Presidential hopeful Sen. Elizabeth Warren (D-MA) on Tuesday, amid the festering concerns over the coronavirus, released a plan to address outbreaks of infectious disease, plugging Medicare for All and linking “climate change” to the spread of disease.
Warren, citing the recent outbreak of the coronavirus, which has resulted in at least 80 deaths in China, released a plan aimed at “preventing, containing, and treating infectious disease” in the U.S. and abroad. While she focuses on funding a variety of entities such as the Centers for Disease Control and Prevention (CDC), Department of Health and Human Services (HHS), U.S. Agency for International Development (USAID), and the Global Health Security Agenda (GHSA), she also attributes the spread of infectious disease, in part, to climate change:
To effectively beat infectious diseases like coronavirus, we need all hands on deck. But like so much else, Trump’s approach to keeping us safe from disease outbreaks is a mess. When he's gone, we must fix the damage he's done—and I've got a plan for that. https://t.co/Ud6G53iCNv
— Elizabeth Warren (@ewarren) January 28, 2020
“A changing climate means infectious diseases will spread to new places, and it’s already happening,” she states in her plan.
In 2016, the Zika virus threatened more of the U.S. because changing climates mean the mosquitos that carry it now thrive further and further north. And Lyme disease is expected to increase by 20% in the next decade due to climate change. West Nile is projected to more than double by 2050 due to warming, costing upwards of $1 billion annually. Our health depends on fighting climate change. And I have a lot of plans for that.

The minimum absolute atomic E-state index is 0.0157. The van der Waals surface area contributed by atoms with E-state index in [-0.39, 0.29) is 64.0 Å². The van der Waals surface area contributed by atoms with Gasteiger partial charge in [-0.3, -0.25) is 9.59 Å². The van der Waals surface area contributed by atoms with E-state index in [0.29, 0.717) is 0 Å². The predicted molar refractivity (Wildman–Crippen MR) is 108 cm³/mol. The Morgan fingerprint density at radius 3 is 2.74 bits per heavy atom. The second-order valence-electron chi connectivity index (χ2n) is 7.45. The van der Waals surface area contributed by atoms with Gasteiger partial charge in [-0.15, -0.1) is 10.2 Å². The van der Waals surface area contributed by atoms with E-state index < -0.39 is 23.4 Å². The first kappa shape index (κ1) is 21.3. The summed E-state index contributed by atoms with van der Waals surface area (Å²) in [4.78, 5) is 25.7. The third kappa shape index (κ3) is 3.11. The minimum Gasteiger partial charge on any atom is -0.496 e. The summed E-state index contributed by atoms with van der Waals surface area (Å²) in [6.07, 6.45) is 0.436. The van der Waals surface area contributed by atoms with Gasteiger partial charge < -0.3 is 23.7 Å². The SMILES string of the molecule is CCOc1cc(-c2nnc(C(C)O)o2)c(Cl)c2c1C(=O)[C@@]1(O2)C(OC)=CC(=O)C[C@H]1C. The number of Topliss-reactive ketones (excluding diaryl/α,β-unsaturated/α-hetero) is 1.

Warren says it is essential for the U.S. to recommit to the Paris Climate Agreement and pledges to meet “Obama era commitments to the Green Climate Fund.” She also calls on Americans to “recognize interconnectedness of human, animal, and environmental health.”
The presidential hopeful also uses her plan to consistently plug Medicare for All, which would result in the abolishment of private insurance, making Americans wholly dependent on a government-run healthcare system costing trillions of dollars. Medicare for All would also cover illegal immigrants, Warren confirmed at a town hall last November.
Move to Medicare for All. When people can’t access basic health care, infectious diseases are more likely to spread and cause severe, lasting health effects — as we saw in the recent Indiana HIV outbreak. This is especially true in underserved communities, who can experience the effects of outbreaks more severely. Under Medicare for All, everyone will have high quality health care they can afford, removing financial barriers for patients who may be contagious and need to seek care. We all benefit when we stop the spread of infectious disease faster.
“Diseases like coronavirus remind us why we need robust international institutions, strong investments in public health, and a government that is prepared to jump into action at a moment’s notice,” Warren writes.
“When we prepare and effectively collaborate to address common threats that don’t stop at borders, the international community can stop these diseases in their tracks,” she adds.
Warren’s plan comes on the heels of bubbling coronavirus fears, with five confirmed cases in the U.S. The State Department has since issued a level four advisory, “do not travel,” for Wuhan, China and level three, “reconsider travel,” for the country as a whole.
“Avoid all nonessential travel to China,” the State Department warns. “Chinese authorities are imposing quarantines and restricting travel throughout the country.”